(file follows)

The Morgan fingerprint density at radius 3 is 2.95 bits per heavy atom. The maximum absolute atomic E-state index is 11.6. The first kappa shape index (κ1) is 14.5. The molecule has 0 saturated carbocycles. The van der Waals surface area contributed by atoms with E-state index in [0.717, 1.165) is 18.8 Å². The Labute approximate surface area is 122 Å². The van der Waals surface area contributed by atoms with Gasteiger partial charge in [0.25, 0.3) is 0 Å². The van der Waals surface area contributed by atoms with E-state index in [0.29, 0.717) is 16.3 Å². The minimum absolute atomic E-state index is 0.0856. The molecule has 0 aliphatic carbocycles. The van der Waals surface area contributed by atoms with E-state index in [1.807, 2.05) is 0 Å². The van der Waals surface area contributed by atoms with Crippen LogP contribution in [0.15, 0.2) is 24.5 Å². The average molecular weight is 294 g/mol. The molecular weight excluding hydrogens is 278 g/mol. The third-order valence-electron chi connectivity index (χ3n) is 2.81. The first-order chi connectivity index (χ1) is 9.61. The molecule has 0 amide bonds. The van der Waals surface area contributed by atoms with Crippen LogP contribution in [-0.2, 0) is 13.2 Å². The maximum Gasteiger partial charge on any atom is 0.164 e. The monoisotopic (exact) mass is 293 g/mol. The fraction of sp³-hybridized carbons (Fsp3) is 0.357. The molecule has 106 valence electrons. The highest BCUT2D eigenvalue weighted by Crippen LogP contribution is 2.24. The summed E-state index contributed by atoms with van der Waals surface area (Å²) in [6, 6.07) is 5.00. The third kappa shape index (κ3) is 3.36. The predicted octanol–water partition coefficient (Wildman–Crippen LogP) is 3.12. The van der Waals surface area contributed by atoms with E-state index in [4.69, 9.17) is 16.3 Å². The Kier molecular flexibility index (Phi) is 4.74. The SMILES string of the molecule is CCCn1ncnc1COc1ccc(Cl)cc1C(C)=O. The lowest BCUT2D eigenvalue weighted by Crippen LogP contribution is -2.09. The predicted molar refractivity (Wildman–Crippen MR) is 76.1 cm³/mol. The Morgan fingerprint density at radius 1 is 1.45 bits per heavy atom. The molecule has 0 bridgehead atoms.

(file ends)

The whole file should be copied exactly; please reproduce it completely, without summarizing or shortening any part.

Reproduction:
The Morgan fingerprint density at radius 3 is 2.95 bits per heavy atom. The maximum absolute atomic E-state index is 11.6. The first kappa shape index (κ1) is 14.5. The molecule has 0 saturated carbocycles. The van der Waals surface area contributed by atoms with E-state index in [0.717, 1.165) is 18.8 Å². The Labute approximate surface area is 122 Å². The van der Waals surface area contributed by atoms with Gasteiger partial charge in [0.25, 0.3) is 0 Å². The van der Waals surface area contributed by atoms with E-state index in [0.29, 0.717) is 16.3 Å². The minimum absolute atomic E-state index is 0.0856. The molecule has 0 aliphatic carbocycles. The van der Waals surface area contributed by atoms with E-state index in [1.807, 2.05) is 0 Å². The van der Waals surface area contributed by atoms with Crippen LogP contribution in [0.15, 0.2) is 24.5 Å². The average molecular weight is 294 g/mol. The molecular weight excluding hydrogens is 278 g/mol. The third-order valence-electron chi connectivity index (χ3n) is 2.81. The first-order chi connectivity index (χ1) is 9.61. The molecule has 0 amide bonds. The van der Waals surface area contributed by atoms with Crippen LogP contribution in [-0.2, 0) is 13.2 Å². The maximum Gasteiger partial charge on any atom is 0.164 e. The monoisotopic (exact) mass is 293 g/mol. The fraction of sp³-hybridized carbons (Fsp3) is 0.357. The molecule has 106 valence electrons. The highest BCUT2D eigenvalue weighted by Crippen LogP contribution is 2.24. The summed E-state index contributed by atoms with van der Waals surface area (Å²) in [6, 6.07) is 5.00. The third kappa shape index (κ3) is 3.36. The predicted octanol–water partition coefficient (Wildman–Crippen LogP) is 3.12. The van der Waals surface area contributed by atoms with E-state index in [4.69, 9.17) is 16.3 Å². The Kier molecular flexibility index (Phi) is 4.74. The SMILES string of the molecule is CCCn1ncnc1COc1ccc(Cl)cc1C(C)=O. The lowest BCUT2D eigenvalue weighted by Crippen LogP contribution is -2.09. The predicted molar refractivity (Wildman–Crippen MR) is 76.1 cm³/mol. The Morgan fingerprint density at radius 1 is 1.45 bits per heavy atom. The molecule has 0 bridgehead atoms.